3. Batteries - Testing So Far
    • Purpose: Test airflow and barrier concept on a test rig.
    • See Detailed Design page.
    • Summary: Worked with Caitlin to develop a test rig to see the airflow. Designed both revisions of the test box (the first revision that didn't work and the final revision seen in the videos). Procured many materials needed for building the box. Helped build both box revisions, and participated in both box testing as seen in the video. A significant amount of time was spent on this testing. Although testing was successful, doing actual testing with the selected fans and vents will be important to see if enough air moves through the front batteries of concern. The air did move for our test rig, but I'm not sure if it will be enough heat transfer to keep those batteries cool. So that is a risk to reduce in the next phase (and most likely over winter break).
  4. Batteries - Testing to be Done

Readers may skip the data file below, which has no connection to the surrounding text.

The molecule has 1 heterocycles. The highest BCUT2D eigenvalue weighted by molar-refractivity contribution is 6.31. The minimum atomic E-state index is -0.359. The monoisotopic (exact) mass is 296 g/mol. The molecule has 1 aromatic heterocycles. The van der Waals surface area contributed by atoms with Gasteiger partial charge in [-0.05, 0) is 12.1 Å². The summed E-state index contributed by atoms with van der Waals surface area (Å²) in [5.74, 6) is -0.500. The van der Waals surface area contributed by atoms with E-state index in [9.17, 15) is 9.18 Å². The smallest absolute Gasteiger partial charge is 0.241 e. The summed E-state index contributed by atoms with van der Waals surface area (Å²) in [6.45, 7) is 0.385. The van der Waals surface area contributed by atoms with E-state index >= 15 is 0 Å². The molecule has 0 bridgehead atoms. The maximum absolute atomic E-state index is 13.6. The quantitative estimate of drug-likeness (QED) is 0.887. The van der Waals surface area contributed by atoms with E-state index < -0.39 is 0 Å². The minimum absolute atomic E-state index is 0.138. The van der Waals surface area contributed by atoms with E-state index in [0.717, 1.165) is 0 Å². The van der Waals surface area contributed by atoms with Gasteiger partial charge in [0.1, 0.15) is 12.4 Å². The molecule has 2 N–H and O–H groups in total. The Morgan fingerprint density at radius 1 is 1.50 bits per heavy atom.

• Purpose: Define parameters for future testing procedures.
    • See Detailed Design page
    • Summary: Wrote this section to outline some of the concerns when testing. Testing will be critical to verify our assumptions.
  5. Batteries - Theoretical Models
    • Purpose: Define amount of static pressure that the fans most overcome through the system.
    • See Detailed Design page.
    • Summary: Worked with Caitlin on the initial heat transfer problem. We worked for several hours coming up with the solution. We made some very large assumptions (because the geometry of the box makes it difficult to model effectively) and although we aren't entirely confident the static pressure is accurate it was helpful in establishing parameters for fan benchmarking.